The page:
“It often strikes a man to inquire what is the chief good in life; to one the thought comes that it is a happy marriage, to another great wealth, and as each seizes on his idea, for that he more or less works for the rest of his existence. To myself thinking over the same question the wish came to render myself useful to my country. I then asked myself how could I and after reviewing the various methods I have felt that at the present day we are actually limiting our children and perhaps bringing into the world half the human beings we might owing to the lack of country for them to inhabit that if we had retained America there would at this moment be millions more of English living.

I contend that we are the finest race in the world and that the more of the world we inhabit the better it is for the human race. Just fancy those parts that are at present inhabited by the most despicable specimens of human beings what an alteration there would be if they were brought under Anglo-Saxon influence, look again at the extra employment a new country added to our dominions gives. I contend that every acre added to our territory means in the future birth to some more of the English race who otherwise would not be brought into existence. Added to this the absorption of the greater portion of the world under our rule simply means the end of all war.”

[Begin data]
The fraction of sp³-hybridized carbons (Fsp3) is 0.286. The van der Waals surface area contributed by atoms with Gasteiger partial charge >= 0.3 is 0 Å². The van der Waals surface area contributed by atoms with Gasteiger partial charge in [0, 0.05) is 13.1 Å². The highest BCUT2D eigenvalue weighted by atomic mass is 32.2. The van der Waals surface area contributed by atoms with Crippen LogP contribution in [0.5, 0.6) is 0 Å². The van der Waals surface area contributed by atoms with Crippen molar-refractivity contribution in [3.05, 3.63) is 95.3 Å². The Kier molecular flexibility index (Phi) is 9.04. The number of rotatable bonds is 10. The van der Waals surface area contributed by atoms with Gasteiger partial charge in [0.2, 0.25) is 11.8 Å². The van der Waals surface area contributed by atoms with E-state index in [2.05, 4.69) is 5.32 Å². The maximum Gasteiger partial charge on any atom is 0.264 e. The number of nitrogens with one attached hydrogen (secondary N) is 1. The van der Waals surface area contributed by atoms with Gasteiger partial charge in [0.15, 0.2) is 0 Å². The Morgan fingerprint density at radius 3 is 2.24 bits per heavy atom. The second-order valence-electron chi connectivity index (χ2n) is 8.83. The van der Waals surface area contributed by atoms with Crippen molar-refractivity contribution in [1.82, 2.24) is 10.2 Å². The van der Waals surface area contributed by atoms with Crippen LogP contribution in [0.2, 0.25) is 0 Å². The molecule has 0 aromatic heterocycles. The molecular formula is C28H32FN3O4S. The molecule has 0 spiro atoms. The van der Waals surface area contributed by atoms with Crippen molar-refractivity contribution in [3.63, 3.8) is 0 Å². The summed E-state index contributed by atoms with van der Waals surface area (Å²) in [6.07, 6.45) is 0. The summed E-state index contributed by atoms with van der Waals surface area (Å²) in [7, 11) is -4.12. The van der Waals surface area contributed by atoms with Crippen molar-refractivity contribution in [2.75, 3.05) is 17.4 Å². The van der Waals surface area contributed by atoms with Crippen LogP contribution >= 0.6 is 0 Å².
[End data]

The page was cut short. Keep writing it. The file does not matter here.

– Cecil Rhodes, June 1877 (p. 127)

“The ‘native question’, he said, was the ‘big test question for South Africa’. He had arrived in the Colony, he said, as ‘the most rabid Jingo’, but he now considered that the Cape had allowed too many Africans the vote. ‘As long as the natives remain in a state of barbarism we must treat them as a subject race and be lords over them’.”

p. 200

“Once more, the Swazis were given no hearing. On 10 December 1894, Britain agreed a third Convention consigning Swaziland into the hands of the Transvaal as a ‘Protectorate’. According to Loch, this was ‘the price which must be paid to avert war between the two white peoples of South Africa’.

The Swazis remembered this passage of their history as a time when ‘the documents killed us’.”

p. 243

“As we travelled along, Rhodes kept on asking, ‘What building is this?’ ‘What building is that?’ He made no comment, but I could see he felt depressed on his first arrival. It was only when I pointed out to him the foundations of the Jewish Synagogue that he became cheerful once more and quite excited.

‘My country’s all right,’ he kept on exclaiming. ‘If the Jews come, my country’s all right.’ ”

p. 275